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Open AccessReview

Uncovering the Tumor Antigen Landscape: What to Know about the Discovery Process

by Sara Feola 1,2,3,4, Jacopo Chiaro 1,2,3,4, Beatriz Martins 1,2,3,4 and Vincenzo Cerullo 1,2,3,4,*
1
Drug Research Program (DRP) ImmunoViroTherapy Lab (IVT), Division of Pharmaceutical Biosciences, Faculty of Pharmacy, Viikinkaari 5E, University of Helsinki, 00790 Helsinki, Finland
2
Helsinki Institute of Life Science (HiLIFE), Fabianinkatu 33, University of Helsinki, 00710 Helsinki, Finland
3
Translational Immunology Program (TRIMM), Faculty of Medicine, Haartmaninkatu 8, University of Helsinki, 00290 Helsinki, Finland
4
Digital Precision Cancer Medicine Flagship (iCAN), University of Helsinki, FI-00014 Helsinki, Finland
*
Author to whom correspondence should be addressed.
Cancers 2020, 12(6), 1660; https://doi.org/10.3390/cancers12061660
Received: 29 April 2020 / Revised: 11 June 2020 / Accepted: 20 June 2020 / Published: 23 June 2020
(This article belongs to the Special Issue Antigens and Cancer Therapy)
According to the latest available data, cancer is the second leading cause of death, highlighting the need for novel cancer therapeutic approaches. In this context, immunotherapy is emerging as a reliable first-line treatment for many cancers, particularly metastatic melanoma. Indeed, cancer immunotherapy has attracted great interest following the recent clinical approval of antibodies targeting immune checkpoint molecules, such as PD-1, PD-L1, and CTLA-4, that release the brakes of the immune system, thus reviving a field otherwise poorly explored. Cancer immunotherapy mainly relies on the generation and stimulation of cytotoxic CD8 T lymphocytes (CTLs) within the tumor microenvironment (TME), priming T cells and establishing efficient and durable anti-tumor immunity. Therefore, there is a clear need to define and identify immunogenic T cell epitopes to use in therapeutic cancer vaccines. Naturally presented antigens in the human leucocyte antigen-1 (HLA-I) complex on the tumor surface are the main protagonists in evocating a specific anti-tumor CD8+ T cell response. However, the methodologies for their identification have been a major bottleneck for their reliable characterization. Consequently, the field of antigen discovery has yet to improve. The current review is intended to define what are today known as tumor antigens, with a main focus on CTL antigenic peptides. We also review the techniques developed and employed to date for antigen discovery, exploring both the direct elution of HLA-I peptides and the in silico prediction of epitopes. Finally, the last part of the review analyses the future challenges and direction of the antigen discovery field. View Full-Text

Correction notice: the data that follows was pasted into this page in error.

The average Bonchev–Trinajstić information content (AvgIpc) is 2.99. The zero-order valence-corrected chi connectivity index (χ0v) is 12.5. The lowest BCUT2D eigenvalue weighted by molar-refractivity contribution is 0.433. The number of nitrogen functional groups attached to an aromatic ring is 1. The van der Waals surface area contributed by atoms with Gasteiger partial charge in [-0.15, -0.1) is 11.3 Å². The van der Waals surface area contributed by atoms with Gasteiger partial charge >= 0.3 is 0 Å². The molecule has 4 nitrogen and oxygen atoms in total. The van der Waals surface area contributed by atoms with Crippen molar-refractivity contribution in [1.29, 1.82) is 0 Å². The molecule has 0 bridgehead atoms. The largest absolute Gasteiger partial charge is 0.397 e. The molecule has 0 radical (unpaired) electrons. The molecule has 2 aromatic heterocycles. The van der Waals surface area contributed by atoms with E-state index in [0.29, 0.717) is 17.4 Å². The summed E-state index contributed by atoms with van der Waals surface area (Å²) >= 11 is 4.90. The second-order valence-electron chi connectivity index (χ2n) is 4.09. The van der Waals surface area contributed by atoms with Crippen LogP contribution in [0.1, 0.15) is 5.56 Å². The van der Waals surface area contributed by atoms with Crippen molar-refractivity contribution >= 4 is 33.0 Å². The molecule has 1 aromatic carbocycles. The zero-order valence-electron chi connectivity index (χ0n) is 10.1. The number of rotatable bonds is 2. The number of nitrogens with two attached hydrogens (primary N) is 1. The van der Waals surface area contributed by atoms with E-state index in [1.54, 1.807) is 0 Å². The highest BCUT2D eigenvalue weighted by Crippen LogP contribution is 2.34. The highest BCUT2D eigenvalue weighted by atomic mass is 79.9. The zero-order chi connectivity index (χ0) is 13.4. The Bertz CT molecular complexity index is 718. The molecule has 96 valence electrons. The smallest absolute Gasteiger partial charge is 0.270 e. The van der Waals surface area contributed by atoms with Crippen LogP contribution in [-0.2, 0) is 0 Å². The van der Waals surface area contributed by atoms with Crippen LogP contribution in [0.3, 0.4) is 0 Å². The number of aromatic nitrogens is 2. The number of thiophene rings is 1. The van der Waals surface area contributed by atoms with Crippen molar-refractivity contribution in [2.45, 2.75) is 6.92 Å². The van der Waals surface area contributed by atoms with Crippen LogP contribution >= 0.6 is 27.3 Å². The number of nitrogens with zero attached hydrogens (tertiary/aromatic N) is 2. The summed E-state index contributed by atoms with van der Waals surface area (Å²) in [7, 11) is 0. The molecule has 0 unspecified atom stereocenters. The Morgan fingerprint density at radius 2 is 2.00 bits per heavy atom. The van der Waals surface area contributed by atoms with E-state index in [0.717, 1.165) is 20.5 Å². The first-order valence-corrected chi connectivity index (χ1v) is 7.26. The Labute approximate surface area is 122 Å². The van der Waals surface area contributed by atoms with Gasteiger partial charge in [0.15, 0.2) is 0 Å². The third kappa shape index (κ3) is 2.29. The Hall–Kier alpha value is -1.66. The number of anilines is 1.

Keywords: tumor antigens; immunopeptidome; cancer immunotherapy; epitope prediction tumor antigens; immunopeptidome; cancer immunotherapy; epitope prediction
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Feola, S.; Chiaro, J.; Martins, B.; Cerullo, V. Uncovering the Tumor Antigen Landscape: What to Know about the Discovery Process. Cancers 2020, 12, 1660.

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